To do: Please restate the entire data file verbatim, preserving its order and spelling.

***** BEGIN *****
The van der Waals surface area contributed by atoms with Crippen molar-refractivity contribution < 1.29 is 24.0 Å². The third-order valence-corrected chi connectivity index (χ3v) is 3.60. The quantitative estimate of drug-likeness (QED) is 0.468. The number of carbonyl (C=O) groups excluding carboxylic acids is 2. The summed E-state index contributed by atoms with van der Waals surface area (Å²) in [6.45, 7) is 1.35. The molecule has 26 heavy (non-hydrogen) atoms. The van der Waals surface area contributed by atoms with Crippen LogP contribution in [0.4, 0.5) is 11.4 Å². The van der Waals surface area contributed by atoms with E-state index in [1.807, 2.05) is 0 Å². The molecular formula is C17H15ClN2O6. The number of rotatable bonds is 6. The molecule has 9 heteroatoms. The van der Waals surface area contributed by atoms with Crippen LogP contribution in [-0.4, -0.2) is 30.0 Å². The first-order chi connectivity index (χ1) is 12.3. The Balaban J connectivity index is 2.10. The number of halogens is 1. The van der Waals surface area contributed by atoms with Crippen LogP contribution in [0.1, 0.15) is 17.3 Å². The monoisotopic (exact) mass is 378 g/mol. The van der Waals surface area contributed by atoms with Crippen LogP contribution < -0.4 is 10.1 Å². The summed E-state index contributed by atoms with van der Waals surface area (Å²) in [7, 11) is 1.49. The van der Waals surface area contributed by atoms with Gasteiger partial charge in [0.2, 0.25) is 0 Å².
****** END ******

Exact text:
The van der Waals surface area contributed by atoms with Crippen molar-refractivity contribution < 1.29 is 24.0 Å². The third-order valence-corrected chi connectivity index (χ3v) is 3.60. The quantitative estimate of drug-likeness (QED) is 0.468. The number of carbonyl (C=O) groups excluding carboxylic acids is 2. The summed E-state index contributed by atoms with van der Waals surface area (Å²) in [6.45, 7) is 1.35. The molecule has 26 heavy (non-hydrogen) atoms. The van der Waals surface area contributed by atoms with Crippen LogP contribution in [0.4, 0.5) is 11.4 Å². The van der Waals surface area contributed by atoms with E-state index in [1.807, 2.05) is 0 Å². The molecular formula is C17H15ClN2O6. The number of rotatable bonds is 6. The molecule has 9 heteroatoms. The van der Waals surface area contributed by atoms with Crippen LogP contribution in [-0.4, -0.2) is 30.0 Å². The first-order chi connectivity index (χ1) is 12.3. The Balaban J connectivity index is 2.10. The number of halogens is 1. The van der Waals surface area contributed by atoms with Crippen LogP contribution in [0.1, 0.15) is 17.3 Å². The monoisotopic (exact) mass is 378 g/mol. The van der Waals surface area contributed by atoms with Crippen LogP contribution < -0.4 is 10.1 Å². The summed E-state index contributed by atoms with van der Waals surface area (Å²) in [7, 11) is 1.49. The van der Waals surface area contributed by atoms with Gasteiger partial charge in [0.2, 0.25) is 0 Å².